The role of the media in medicine

medicine-televisionEarlier this year I looked at a mobile innovation that was designed to help ensure that patients take the right medicine each day.  It was born out of studies suggesting that as many as 40 percent of patients are failing to take their medicine as prescribed.

A recent Australian study highlights the challenges the medical profession face.  It looked at the role the media plays in our medical regimes, and found that its influence is often far from benign.

The study, from the University of Sydney, focused on cholesterol lowering statin medicines, and the rigor of patients maintenance of their medicine regime after the airing of a television program that was critical of the drug.

The impact of the media

The researchers tracked around 191,000 people and found that in the aftermath of the program some 14,000 fewer people took their statins than would have been expected.

“In the eight months following the Catalyst broadcast, an estimated 60,897 fewer people had statins dispensed than expected. If patients continue to avoid statins over the next five years, this could result in between 1,522 and 2,900 preventable, and potentially fatal, heart attacks and strokes,” the authors say.

The program questioned any links between heart disease and high cholesterol, therefore casting doubt on the benefits of statins in reducing cardiovascular disease.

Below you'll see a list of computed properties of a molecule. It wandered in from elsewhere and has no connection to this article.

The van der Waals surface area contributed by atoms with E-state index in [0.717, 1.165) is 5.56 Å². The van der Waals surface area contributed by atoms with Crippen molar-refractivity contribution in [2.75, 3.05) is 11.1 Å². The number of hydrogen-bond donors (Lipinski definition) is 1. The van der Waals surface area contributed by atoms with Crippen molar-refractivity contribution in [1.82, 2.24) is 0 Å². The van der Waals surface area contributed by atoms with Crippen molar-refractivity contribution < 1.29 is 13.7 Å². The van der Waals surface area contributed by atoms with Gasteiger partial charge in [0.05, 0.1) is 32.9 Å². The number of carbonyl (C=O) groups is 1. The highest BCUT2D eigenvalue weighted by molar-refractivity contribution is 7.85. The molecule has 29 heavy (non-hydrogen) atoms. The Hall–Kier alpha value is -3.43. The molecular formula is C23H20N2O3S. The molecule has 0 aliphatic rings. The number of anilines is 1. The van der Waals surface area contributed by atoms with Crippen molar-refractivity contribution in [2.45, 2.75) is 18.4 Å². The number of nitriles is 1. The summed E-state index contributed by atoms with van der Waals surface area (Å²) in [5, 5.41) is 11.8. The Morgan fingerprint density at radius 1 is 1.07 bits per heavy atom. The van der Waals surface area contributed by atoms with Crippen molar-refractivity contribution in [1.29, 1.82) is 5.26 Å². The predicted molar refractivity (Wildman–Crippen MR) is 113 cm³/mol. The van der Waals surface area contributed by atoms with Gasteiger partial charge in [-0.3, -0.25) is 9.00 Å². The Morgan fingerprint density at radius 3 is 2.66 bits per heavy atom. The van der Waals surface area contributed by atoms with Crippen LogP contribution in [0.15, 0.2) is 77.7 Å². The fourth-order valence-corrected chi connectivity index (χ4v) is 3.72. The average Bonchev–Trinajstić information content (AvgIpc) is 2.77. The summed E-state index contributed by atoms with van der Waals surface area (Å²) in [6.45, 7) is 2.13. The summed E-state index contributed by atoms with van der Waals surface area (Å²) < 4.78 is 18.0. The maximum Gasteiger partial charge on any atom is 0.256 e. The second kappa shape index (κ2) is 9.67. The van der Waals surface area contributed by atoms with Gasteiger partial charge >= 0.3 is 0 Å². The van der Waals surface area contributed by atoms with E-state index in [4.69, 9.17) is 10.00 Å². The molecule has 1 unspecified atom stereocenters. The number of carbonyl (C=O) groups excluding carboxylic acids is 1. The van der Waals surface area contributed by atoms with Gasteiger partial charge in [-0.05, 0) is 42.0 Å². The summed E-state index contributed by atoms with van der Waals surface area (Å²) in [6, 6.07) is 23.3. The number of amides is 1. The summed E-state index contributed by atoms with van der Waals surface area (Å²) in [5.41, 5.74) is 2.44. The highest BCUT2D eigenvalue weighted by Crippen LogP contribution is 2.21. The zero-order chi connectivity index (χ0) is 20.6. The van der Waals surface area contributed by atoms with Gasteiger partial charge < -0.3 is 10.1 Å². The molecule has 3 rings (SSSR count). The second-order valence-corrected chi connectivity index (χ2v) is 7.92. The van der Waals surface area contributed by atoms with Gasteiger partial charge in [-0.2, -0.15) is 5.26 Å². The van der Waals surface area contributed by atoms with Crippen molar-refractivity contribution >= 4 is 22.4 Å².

The program prompted widespread derision from the healthcare industry, who accused the program makers of misrepresenting scientific evidence and doing little more than scaring people.

The show was subsequently removed by the broadcaster after they found that it had breached their internal standards, but had the damage already been done?

“The impact of the program was not only immediate, but long-lasting. Statin dispensings were significantly lower than expected for the entire 8-month post-broadcast period we examined. It is unclear how long this change will last,” the authors say.

Sadly, the most likely candidates for stopping were those most at risk of cardiovascular disease.

The authors believe their study highlights the real and unnecessary consequence of poor reporting in the media of a medicine.

The role of the media

“The media has a critical role to play in questioning the status quo and in helping people to make sense of health information. These findings demonstrate the power of the media and how serious the consequences can be if reporting is not balanced and informed,” the authors say. “The ABC should be praised for facilitating dialogue about concerns raised by the program and for withdrawing the program when it was found to have breached their standards.”

I’ve written previously about the importance of accurate health related information online, and this study reminds us of the crucial role the mainstream media plays in ensuring patients have access to the right information.

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One thought on “The role of the media in medicine

  1. It's sad, and I don't think the media do anywhere near enough to check the validity of stories before publishing them. Scare stories are so easy to whip up and so hard to dampen back down again!

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